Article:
Adam Shell USA TODAY
Published 5:32 PM EDT Oct 23, 2018
October is living up to its reputation on Wall Street as a month known for wild swings.
The broad U.S. stock market dropped for the 12th time in the past 14 days Tuesday, putting it on track for its worst October since the 2008 financial crisis. The market, as measured by the Standard & Poor’s 500 stock index, has turned volatile since hitting a record high Sept. 20, taking a defensive turn.
Investor psychology has become more cautious amid a growing list of risks that are putting a strain on the 9-year-old bull market. Those risks now include worries about corporate earnings after two industrial giants, Caterpillar and 3M, issued outlooks that worried investors, sending shares tumbling early Tuesday.
That news added to existing investor anxieties caused by China’s slowing economy, global trade disputes and rising interest rates in the U.S., which makes borrowing more expensive for companies and shoppers.
“Markets remain shrouded in a thick blanket of risk,” said Stephen Innes, head of trading at Oanda, a currency trading firm.
Investors got whipsawed Tuesday, with the Dow Jones industrial average tumbling nearly 550 points, or more than 2 percent, at one point before clawing back some of its losses to close 126 points, or 0.5 percent, lower at 25,191. The technology-stock packed Nasdaq composite again took the brunt of the losses, briefly dipping into “correction” territory, or more than 10 percent below its record high in August, before closing 0.4 percent lower at 7438, or 8.3 percent off its recent high.
October has a history of scary returns and elevated volatility. The 1929 and 1987 stock market crashes occurred in the 10th month of the year, as did the nearly 17 percent swoon in 2008 when the U.S. banking system was on the verge of collapse, according to S&P Dow Jones Indices data. And no month has had more daily price moves of 1 percent or more in either direction since 1950, LPL Research data show.
The S&P 500 is down 5.9 percent so far this October.
But not all the history is bad. In the past 20 years, October has been the best month for the Dow, posting average gains of 2.5 percent and finishing higher 75 percent of the time, according to Bespoke Investment Group.
Wall Street pros are still trying to decipher whether the recent dip in stock prices is signaling a change in the market’s trend from up to down or whether the price drops are simply a regular adjustment that will end with stocks heading higher again.
In one sign of hope, the S&P 500 closed at 2741, above the key 2700 level that marked its low earlier this month and served as a sort of floor for the market. Some Wall Street pros say the selling has been overdone and that buyers will reappear and push stocks back up.
“The (market) is oversold,” noted Mark Arbeter, president of Arbeter Investments, adding that stocks could be setting up for a potential bullish rebound.
Another positive sign is the market has become considerably cheaper than it was in late January when investors’ optimism was far more ebullient. The S&P 500 is now trading at 17.7 times its expected earnings over the next four quarters, down 4 full points from its 21.7 price-to-earnings multiple back at the market’s earlier 2018 high on Jan. 26, according to earnings tracker Refinitiv.
Still, the hit to the market this month could be a sign of things to come and “set the tone for much of the coming quarters,” warns Oliver Jones, markets economist at U.K.-based Capital Economics.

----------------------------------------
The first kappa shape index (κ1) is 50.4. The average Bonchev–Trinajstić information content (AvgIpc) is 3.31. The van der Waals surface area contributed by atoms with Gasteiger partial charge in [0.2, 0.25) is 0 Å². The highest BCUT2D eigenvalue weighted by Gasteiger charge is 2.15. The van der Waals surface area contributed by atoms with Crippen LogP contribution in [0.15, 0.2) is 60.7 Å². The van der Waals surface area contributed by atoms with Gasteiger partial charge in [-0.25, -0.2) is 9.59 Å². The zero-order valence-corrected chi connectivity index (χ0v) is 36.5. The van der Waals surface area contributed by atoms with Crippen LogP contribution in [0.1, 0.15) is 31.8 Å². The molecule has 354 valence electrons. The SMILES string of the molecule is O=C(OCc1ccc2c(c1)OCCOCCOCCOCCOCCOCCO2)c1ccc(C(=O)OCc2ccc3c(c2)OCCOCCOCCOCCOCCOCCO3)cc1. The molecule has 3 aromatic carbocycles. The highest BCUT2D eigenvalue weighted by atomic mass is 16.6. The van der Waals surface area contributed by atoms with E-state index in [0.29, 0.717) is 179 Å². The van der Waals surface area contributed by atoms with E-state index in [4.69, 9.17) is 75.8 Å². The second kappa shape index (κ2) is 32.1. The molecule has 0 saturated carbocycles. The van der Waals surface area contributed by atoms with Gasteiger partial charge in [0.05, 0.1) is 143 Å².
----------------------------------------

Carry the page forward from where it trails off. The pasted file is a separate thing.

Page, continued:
‘Time to heal’
What concerns Jones is that many parts of the market that are tied to the health of the economy, such as tech firms and companies that sell discretionary goods to consumers, have fared worse than so-called “defensive” stocks, such as utilities and makers of everyday consumer staples. That “reflects investors’ worries about the outlook for growth in the U.S. and China,” Jones told clients in a report.
Citing what he refers to as “post traumatic volatility,” Jonathan Golub, chief U.S. equity strategist for Credit Suisse in New York, said markets “take time to heal” after undergoing sharp swings. “It is not unusual for markets to remain jittery for some time” after spikes in investor fear, he said in a report.
After Tuesday’s wild swings and muted losses, the S&P 500 stock index closed 6.5 percent below its September all-time high, and the Dow was 6.1 percent off its Oct. 3 record.
Wall Street was hoping that strong quarterly earnings would provide support for the market, but that hasn’t happened, even though analysts expect the companies in the S&P 500 to collectively post their third conseuctive quarter of profit growth above 20 percent, according to Refinitiv.
In a sign of investor angst, even though 79 percent of the 111 companies in the S&P 500 have topped third-quarter earnings forecasts, the stocks are not being driven significantly higher by investors, according to research from Bank of America Merrill Lynch. That suggests “that the good news is priced in,” the firm said.
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Small stocks suffer
The Russell 2000, an index of small-company stocks that fell 0.8 percent Tuesday, moved deeper into correction territory and was down 12.3 percent below its August record.
Despite the continued weakness in stock prices and a growing list of concerns, the broad S&P 500 still “isn’t close to the 10 percent correction threshold,” Hank Smith, co-chief investment officer at Haverford Trust, told USA TODAY via email.
The market unrest feels worse, he added, because investors have become accustomed to stocks going up with virtually no wild swings along the way.
“With so little volatility in recent years, investors are emotionally reacting to every point drop,” Smith said.
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